United Behavioral Health (UBH) makes life miserable for patient with Anorexia

One of our clients is a 21 year-old woman, who has struggled with anorexia nervosa since she was 12 years old. In 2009, her condition had deteriorated to the point that she entered a residential treatment center. Her insurance, which is administered by United Behavioral Health (UBH), initially authorized her treatment, but after only two and a half weeks, UBH denied further treatment on the grounds that she could be treated in a day treatment program. Our client left residential treatment and enrolled in such a program, but, after only 10 days, UBH denied further treatment.
Throughout 2010, our client’s condition further deteriorated, until she was only 74 percent of her ideal body weight. Knowing that she needed residential treatment and fearing that UBH would again deny such treatment, our client raised enough money from internet fund raising and from her parents to pay for eight weeks of residential treatment.

Our client again entered a residential treatment center in November 2010. As in 2009, UBH initially approved her treatment, but then denied further treatment after only a few weeks. This time, however, our client she retained our firm and we filed a request for an independent medical review with the California Department of Managed Health Care (DMHC), supported by declarations from her doctor and therapist explaining why she needed residential treatment. While the request was pending, our client paid for continued treatment with the money she had raised.

The independent medical reviewer agreed and, on February 22, 2011, the DMHC ordered UBH to pay for our client’s treatment. The independent medical review found that residential treatment was medically necessary from the date of UBH’s denial in December 2010 and that UBH had to pay “for additional services while the patient prepares to transition to a lower level of care.” The DMHC gave UBH five working days to implement its decision. Incredibly, at the end of the five working days, UBH again denied our client further treatment.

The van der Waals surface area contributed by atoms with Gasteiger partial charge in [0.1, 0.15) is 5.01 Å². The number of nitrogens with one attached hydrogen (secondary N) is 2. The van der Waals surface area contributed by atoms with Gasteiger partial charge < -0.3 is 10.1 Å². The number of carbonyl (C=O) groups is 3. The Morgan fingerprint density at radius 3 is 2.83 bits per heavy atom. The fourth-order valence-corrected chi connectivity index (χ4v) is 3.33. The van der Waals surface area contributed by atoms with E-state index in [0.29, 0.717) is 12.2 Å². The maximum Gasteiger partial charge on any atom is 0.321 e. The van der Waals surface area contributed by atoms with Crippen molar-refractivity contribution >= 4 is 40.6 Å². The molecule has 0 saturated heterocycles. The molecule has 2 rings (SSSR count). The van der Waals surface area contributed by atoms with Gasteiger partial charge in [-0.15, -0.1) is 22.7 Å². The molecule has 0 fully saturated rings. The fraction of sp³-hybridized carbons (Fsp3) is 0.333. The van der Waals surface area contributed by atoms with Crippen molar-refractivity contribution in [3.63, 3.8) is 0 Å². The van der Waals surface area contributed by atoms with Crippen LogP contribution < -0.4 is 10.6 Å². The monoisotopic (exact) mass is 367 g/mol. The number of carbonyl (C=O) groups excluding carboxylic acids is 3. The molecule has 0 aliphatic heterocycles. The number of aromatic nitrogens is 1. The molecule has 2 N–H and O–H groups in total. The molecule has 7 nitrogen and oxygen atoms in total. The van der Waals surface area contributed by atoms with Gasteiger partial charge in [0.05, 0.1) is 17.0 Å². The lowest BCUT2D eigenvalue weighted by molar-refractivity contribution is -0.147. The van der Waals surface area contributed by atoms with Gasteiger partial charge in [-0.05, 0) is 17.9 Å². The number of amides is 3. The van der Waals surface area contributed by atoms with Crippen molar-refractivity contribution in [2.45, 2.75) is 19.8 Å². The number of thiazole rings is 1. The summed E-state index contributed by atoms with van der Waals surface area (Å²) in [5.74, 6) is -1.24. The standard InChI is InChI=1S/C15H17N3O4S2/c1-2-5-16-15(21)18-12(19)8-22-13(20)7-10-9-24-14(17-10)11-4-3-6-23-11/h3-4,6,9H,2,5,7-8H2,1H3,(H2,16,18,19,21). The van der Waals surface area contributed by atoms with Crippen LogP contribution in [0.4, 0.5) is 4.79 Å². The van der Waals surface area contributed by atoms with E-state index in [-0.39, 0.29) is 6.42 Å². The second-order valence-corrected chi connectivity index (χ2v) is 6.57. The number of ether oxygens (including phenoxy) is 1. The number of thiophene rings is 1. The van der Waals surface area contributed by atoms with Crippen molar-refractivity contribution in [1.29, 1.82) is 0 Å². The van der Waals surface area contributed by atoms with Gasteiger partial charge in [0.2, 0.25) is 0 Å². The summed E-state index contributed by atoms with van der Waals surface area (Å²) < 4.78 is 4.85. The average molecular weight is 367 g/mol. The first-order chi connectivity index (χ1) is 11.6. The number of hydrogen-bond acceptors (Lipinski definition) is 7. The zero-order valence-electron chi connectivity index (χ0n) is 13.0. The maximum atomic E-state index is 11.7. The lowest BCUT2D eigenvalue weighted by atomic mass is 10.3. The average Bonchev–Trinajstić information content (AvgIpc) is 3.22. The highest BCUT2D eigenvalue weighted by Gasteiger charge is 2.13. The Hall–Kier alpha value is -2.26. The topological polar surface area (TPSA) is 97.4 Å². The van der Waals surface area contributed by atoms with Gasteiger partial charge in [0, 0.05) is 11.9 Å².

Luckily, after the DMHC’s decision, we had filed a lawsuit against UBH for the emotional distress its conduct had caused our client. The day after the lawsuit was served on UBH, it reversed its decision and authorized further residential treatment. However, after only 10 more days, UBH again denied further treatment.

California law requires that UBH reimburse our client for the money she had paid for her treatment within five working days of the DMHC decision overturning UBH’s initial denial or face a $5,000 a day fine. Incredibly, though it is now over 30 days after the DMHC’s decision, UBH has still not paid.

We will vigorously pursue the lawsuit on behalf of our client to recover the monies she is owed and compensation for the emotional distress and other damages caused by UBH’s outrageous conduct.

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